In 2018, FreeAgent was acquired by NatWest Group and has been run as an operationally independent entity ever since.
“Launching a Pulse survey proved to be particularly valuable around the time of the NatWest Group acquisition,” explains Donald. “Understandably, there was some concern from the team that being acquired by a large corporate financial institution would affect our existing culture and day-to-day operational practices.”
Prior to the acquisition taking place, one of the key questions the survey asked was ‘do you think the NatWest Group acquisition will provide a positive opportunity for FreeAgent?’ 73% of people responded favourably, only 3% responded negatively and the rest indicated that they were going to wait and see before deciding.
Survey comments were used as part of an ‘Ask Me Anything’ session with senior NatWest Group management, allowing the real-world concerns of FreeAgent team members to be addressed in person.
In the 12 months following the NatWest Group acquisition, 100 more people joined FreeAgent, which almost doubled its workforce. Despite the inevitable pressure, this placed on Donald and the People Operations team, Culture Amp proved to be invaluable in keeping the employee voice at the core of decision making.
Donald continues, “candidate entry and exit surveys help us understand the onboarding process and what is important in helping people feel engaged and enabled as they join the company. As we’ve grown quickly, it’s been even more important to get this right.”
FreeAgent’s three-day onboarding programme is designed to optimise the ‘quiet time’ that people have when they first start a new job. The programme not only teaches new starts how to make the most of their FreeAgent experience, it also allows for some valuable breathing space and the chance to get to know their colleagues.
The work by the People Ops team paid off, with employee support for the acquisition growing in the 12 months that followed. When the Pulse survey was repeated the following year, 77% of respondents said that the NatWest Group acquisition was a positive opportunity for the company.
Small changes making a difference
Creating a culture of inclusion was a key focus for FreeAgent as it grew. Culture Amp’s D&I surveys still play a role in helping FreeAgent focus on new initiatives.
While 98% of respondents said that FreeAgent was an inclusive place to work, the data highlighted that employees felt there were issues when it came to accommodating food allergies and specific diets. Since then, contributions to the company’s bake sales are now accompanied with an ingredient ‘tick-list’.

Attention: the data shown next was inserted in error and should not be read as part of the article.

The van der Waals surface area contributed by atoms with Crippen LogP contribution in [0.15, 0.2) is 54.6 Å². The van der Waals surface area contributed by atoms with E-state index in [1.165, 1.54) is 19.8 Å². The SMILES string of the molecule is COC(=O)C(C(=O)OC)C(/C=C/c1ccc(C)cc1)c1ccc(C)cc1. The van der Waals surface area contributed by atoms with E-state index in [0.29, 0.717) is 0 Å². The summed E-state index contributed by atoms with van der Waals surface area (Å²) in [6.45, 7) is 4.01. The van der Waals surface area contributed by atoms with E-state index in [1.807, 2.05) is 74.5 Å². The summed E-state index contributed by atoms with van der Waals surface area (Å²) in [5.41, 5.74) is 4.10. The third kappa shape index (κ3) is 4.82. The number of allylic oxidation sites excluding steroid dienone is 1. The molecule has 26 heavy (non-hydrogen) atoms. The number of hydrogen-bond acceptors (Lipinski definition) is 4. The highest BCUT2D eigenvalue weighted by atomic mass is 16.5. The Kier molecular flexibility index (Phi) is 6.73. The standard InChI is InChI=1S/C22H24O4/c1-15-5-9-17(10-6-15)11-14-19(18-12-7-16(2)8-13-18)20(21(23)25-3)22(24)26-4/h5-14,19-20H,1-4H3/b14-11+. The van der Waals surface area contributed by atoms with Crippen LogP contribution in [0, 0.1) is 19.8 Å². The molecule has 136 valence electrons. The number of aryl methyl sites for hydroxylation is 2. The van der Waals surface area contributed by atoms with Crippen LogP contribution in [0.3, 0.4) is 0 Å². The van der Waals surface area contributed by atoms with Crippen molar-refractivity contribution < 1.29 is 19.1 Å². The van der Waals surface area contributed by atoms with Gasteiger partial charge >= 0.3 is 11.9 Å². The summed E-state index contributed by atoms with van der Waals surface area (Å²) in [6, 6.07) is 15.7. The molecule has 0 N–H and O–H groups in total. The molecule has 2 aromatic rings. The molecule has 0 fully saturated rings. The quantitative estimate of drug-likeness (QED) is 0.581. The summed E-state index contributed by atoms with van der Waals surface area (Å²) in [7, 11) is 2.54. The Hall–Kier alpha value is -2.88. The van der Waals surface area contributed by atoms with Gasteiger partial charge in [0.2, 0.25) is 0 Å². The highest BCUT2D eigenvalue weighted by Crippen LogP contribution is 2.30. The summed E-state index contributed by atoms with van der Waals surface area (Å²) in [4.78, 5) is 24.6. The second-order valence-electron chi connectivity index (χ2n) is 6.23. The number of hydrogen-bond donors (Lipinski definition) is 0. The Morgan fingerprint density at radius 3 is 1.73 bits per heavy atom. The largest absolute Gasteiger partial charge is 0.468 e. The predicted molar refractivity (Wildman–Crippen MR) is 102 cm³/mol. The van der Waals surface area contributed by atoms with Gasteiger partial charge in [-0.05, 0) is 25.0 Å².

As Donald comments, “it’s not changing the world but it’s making a difference to some people, and that’s important.”
As Culture Amp has gained credibility across FreeAgent, the organisation has started to look at other ways of collecting feedback using the platform, such as 360 surveys. “There was initially some hesitation about 360s, so we started with the executive team,” says Donald. “With the execs on board, we’re better placed to get the rest of the organisation involved. We’re considering encouraging managers to initiate their own 360s moving forward.”
Results: Low attrition, despite change
Since implementing all these initiatives, scores for Learning & Development and Feedback & Recognition have increased to 78% and 63% respectively in repeat engagement surveys.
FreeAgent’s staff attrition is also low, at 7.6%, well below the technology industry average of 13.2%.
One of FreeAgent’s three strategic anchors is investing in people and culture to ensure a happy, high-performing and diverse team and Culture Amp plays a key role in supporting this.
“Culture Amp has been a real game-changer for the People Ops team, providing a good measure of what’s happening in the company,” concludes Donald. “For example, when the Covid crisis first hit, as part of our ongoing engagement survey cycles, we were able to use Culture Amp as a means of checking-in with our teams to ensure they were ok. This has helped us demonstrate that at FreeAgent we don’t just listen to people; we take practical actions to address what we hear from them.
“As such, we’ve been able to keep our people engaged while ensuring that new joiners feel engaged and empowered to embrace the FreeAgent culture. This is particularly important for our remote workforce. There’s a very high level of engagement among our teams and it’s great to see people across the company collaborating effectively to deliver a great product and service to our customers.”